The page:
There’s been little time today for wistful recollections of the city I will soon leave. Most of the time was taken up by practical needs and errands. Most likely the list of things to do, to wrap up, close out and end is on schedule, but that doesn’t allow any complacency, and every now and then I get a little jittery about the list. Despite that, while in Shibuya taking care of some things, I did allow myself a short span of reminiscence while eating lunch for the last time at one of my longtime regular restaurants. It’s just a short walk from the site of the photograph above.
Before leaving home this morning I packed two boxes of ink and fountain pens, one just over six pounds, the other right at fifteen. My plan was to take the boxes to the post office and send them to Florida by air mail; that was the plan until I learned the cost would be $160 for the two boxes to go by air. That was out of the question, so I settled for sending them by surface mail for $96, and a long boat ride of about two months. I tell myself I can get along fine with only six fountain pens in the meantime. Another box of ink will go with everything else on April 20th, and two or three bottles will go in my luggage. Fortunately, I have ink in Florida.
Forty-five minutes at the post office dealing with that, and I left happy that everything else, apart from the iMac, will go via a private shipper. The iMac has to go by air a couple of days before my departure, and at twenty pounds will be costly.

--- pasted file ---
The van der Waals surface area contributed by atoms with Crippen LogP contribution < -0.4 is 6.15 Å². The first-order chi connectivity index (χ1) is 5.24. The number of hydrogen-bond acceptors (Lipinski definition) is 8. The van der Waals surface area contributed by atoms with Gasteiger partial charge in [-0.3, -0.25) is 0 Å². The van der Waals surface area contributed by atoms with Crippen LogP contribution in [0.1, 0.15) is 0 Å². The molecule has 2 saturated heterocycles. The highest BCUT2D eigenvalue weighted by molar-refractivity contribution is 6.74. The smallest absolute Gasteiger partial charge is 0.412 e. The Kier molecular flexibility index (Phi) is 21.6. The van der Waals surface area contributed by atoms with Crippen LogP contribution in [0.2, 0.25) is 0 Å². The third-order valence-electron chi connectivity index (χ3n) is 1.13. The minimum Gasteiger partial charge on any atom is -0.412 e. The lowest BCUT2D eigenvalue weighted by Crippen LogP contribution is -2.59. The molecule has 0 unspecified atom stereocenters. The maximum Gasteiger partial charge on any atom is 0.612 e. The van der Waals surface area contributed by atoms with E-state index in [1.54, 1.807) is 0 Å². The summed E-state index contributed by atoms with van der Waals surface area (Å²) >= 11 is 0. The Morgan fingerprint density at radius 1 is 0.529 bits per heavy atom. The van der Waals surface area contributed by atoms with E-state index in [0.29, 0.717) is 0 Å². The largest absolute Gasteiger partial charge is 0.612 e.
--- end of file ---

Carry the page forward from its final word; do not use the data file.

In the afternoon I said goodbye to my barber, a fella who has cut my hair for the past several years. Since first coming to Kugayama I’ve always gone to the same shop, but in all that time six different barbers have cut my hair, one by one eventually moving on. I will sorely miss my times at the barber shop here, always a relaxing and pleasant experience. Nothing at all like a quick clip, bye-bye. Even children get a shave here, though it’s one of the things I wave off. But I do enjoy the shampoo, the pampering and the attention to detail. I suppose it’s steep at the equivalent of $42. Never had the experience, but I’ve heard that barbers in Taiwan wash your socks while you’re getting a haircut.
Meanwhile, wet spring weather in Tokyo makes it hard for people to get out and enjoy the cherry trees, which are at the height of blossom this week. Drizzle doesn’t make for comfortable flower-viewing, and surely prevents most from spreading a blanket under the trees with a few friends. The cherry tree in the garden just below me is a late blooming mountain cherry, so not yet in fullest flower. Apologies for the poor photograph.